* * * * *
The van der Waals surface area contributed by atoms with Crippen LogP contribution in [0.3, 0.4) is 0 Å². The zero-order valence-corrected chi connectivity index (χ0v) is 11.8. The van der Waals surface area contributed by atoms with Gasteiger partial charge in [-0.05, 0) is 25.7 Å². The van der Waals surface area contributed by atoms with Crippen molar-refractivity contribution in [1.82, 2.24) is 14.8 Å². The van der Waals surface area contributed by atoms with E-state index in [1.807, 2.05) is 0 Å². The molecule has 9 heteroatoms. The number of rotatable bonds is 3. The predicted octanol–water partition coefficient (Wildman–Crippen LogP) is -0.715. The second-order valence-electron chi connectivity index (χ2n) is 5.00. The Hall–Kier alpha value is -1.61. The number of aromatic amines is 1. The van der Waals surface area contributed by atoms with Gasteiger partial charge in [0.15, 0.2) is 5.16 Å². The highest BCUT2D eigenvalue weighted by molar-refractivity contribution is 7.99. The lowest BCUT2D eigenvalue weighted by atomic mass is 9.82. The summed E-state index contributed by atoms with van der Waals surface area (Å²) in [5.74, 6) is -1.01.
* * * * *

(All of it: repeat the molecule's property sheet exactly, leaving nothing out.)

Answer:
The van der Waals surface area contributed by atoms with Crippen LogP contribution in [0.3, 0.4) is 0 Å². The zero-order valence-corrected chi connectivity index (χ0v) is 11.8. The van der Waals surface area contributed by atoms with Gasteiger partial charge in [-0.05, 0) is 25.7 Å². The van der Waals surface area contributed by atoms with Crippen molar-refractivity contribution in [1.82, 2.24) is 14.8 Å². The van der Waals surface area contributed by atoms with E-state index in [1.807, 2.05) is 0 Å². The molecule has 9 heteroatoms. The number of rotatable bonds is 3. The predicted octanol–water partition coefficient (Wildman–Crippen LogP) is -0.715. The second-order valence-electron chi connectivity index (χ2n) is 5.00. The Hall–Kier alpha value is -1.61. The number of aromatic amines is 1. The van der Waals surface area contributed by atoms with Gasteiger partial charge in [0.15, 0.2) is 5.16 Å². The highest BCUT2D eigenvalue weighted by molar-refractivity contribution is 7.99. The lowest BCUT2D eigenvalue weighted by atomic mass is 9.82. The summed E-state index contributed by atoms with van der Waals surface area (Å²) in [5.74, 6) is -1.01.